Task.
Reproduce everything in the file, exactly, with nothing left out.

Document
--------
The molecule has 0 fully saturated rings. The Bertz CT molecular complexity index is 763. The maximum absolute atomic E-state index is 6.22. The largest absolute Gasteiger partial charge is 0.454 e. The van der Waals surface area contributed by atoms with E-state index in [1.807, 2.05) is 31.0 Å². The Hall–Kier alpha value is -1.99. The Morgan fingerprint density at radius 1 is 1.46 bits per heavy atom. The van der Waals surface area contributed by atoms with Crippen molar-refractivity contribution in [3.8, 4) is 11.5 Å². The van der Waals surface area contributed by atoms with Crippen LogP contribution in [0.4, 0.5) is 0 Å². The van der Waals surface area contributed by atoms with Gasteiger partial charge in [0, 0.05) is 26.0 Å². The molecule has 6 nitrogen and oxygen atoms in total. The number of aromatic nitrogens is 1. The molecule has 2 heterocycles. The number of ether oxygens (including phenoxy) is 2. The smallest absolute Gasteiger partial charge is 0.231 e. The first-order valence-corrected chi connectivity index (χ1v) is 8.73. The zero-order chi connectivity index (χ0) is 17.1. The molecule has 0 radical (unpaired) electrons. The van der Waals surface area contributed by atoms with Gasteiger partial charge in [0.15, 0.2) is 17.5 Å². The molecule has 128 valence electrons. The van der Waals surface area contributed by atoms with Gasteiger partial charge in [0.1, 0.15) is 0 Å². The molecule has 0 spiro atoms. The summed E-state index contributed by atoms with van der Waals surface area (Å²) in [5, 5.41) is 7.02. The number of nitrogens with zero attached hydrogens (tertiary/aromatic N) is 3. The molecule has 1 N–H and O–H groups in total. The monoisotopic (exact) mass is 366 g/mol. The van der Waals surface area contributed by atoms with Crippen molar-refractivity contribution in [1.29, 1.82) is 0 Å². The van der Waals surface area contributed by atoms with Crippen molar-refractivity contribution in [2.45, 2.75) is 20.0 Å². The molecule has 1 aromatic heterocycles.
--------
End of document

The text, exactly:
The molecule has 0 fully saturated rings. The Bertz CT molecular complexity index is 763. The maximum absolute atomic E-state index is 6.22. The largest absolute Gasteiger partial charge is 0.454 e. The van der Waals surface area contributed by atoms with E-state index in [1.807, 2.05) is 31.0 Å². The Hall–Kier alpha value is -1.99. The Morgan fingerprint density at radius 1 is 1.46 bits per heavy atom. The van der Waals surface area contributed by atoms with Crippen molar-refractivity contribution in [3.8, 4) is 11.5 Å². The van der Waals surface area contributed by atoms with Crippen LogP contribution in [0.4, 0.5) is 0 Å². The van der Waals surface area contributed by atoms with Gasteiger partial charge in [0, 0.05) is 26.0 Å². The molecule has 6 nitrogen and oxygen atoms in total. The number of aromatic nitrogens is 1. The molecule has 2 heterocycles. The number of ether oxygens (including phenoxy) is 2. The smallest absolute Gasteiger partial charge is 0.231 e. The first-order valence-corrected chi connectivity index (χ1v) is 8.73. The zero-order chi connectivity index (χ0) is 17.1. The molecule has 0 radical (unpaired) electrons. The van der Waals surface area contributed by atoms with Gasteiger partial charge in [0.15, 0.2) is 17.5 Å². The molecule has 128 valence electrons. The van der Waals surface area contributed by atoms with Gasteiger partial charge in [0.1, 0.15) is 0 Å². The molecule has 0 spiro atoms. The summed E-state index contributed by atoms with van der Waals surface area (Å²) in [5, 5.41) is 7.02. The number of nitrogens with zero attached hydrogens (tertiary/aromatic N) is 3. The molecule has 1 N–H and O–H groups in total. The monoisotopic (exact) mass is 366 g/mol. The van der Waals surface area contributed by atoms with Crippen molar-refractivity contribution in [1.29, 1.82) is 0 Å². The van der Waals surface area contributed by atoms with Crippen molar-refractivity contribution in [2.45, 2.75) is 20.0 Å². The molecule has 1 aromatic heterocycles.